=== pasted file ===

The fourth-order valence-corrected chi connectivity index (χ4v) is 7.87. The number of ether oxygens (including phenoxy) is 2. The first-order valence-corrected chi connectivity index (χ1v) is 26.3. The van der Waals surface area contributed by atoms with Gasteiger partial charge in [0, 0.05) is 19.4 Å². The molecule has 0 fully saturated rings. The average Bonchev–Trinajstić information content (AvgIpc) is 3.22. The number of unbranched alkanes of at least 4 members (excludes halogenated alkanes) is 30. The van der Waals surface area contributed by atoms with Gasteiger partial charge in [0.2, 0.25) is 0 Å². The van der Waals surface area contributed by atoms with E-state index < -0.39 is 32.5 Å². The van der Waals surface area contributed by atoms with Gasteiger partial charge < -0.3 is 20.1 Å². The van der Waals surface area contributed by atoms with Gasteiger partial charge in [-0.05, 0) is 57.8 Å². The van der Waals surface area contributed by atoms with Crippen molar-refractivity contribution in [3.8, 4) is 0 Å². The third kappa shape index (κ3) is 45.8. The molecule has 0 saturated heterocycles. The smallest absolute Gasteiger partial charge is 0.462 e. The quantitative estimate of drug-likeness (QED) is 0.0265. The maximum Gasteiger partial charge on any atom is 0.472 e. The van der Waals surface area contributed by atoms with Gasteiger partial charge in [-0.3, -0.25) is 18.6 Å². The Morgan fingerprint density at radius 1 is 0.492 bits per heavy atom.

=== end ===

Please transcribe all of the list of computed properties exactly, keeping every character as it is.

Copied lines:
The fourth-order valence-corrected chi connectivity index (χ4v) is 7.87. The number of ether oxygens (including phenoxy) is 2. The first-order valence-corrected chi connectivity index (χ1v) is 26.3. The van der Waals surface area contributed by atoms with Gasteiger partial charge in [0, 0.05) is 19.4 Å². The molecule has 0 fully saturated rings. The average Bonchev–Trinajstić information content (AvgIpc) is 3.22. The number of unbranched alkanes of at least 4 members (excludes halogenated alkanes) is 30. The van der Waals surface area contributed by atoms with Gasteiger partial charge in [0.2, 0.25) is 0 Å². The van der Waals surface area contributed by atoms with E-state index < -0.39 is 32.5 Å². The van der Waals surface area contributed by atoms with Gasteiger partial charge < -0.3 is 20.1 Å². The van der Waals surface area contributed by atoms with Gasteiger partial charge in [-0.05, 0) is 57.8 Å². The van der Waals surface area contributed by atoms with Crippen molar-refractivity contribution in [3.8, 4) is 0 Å². The third kappa shape index (κ3) is 45.8. The molecule has 0 saturated heterocycles. The smallest absolute Gasteiger partial charge is 0.462 e. The quantitative estimate of drug-likeness (QED) is 0.0265. The maximum Gasteiger partial charge on any atom is 0.472 e. The van der Waals surface area contributed by atoms with Gasteiger partial charge in [-0.3, -0.25) is 18.6 Å². The Morgan fingerprint density at radius 1 is 0.492 bits per heavy atom.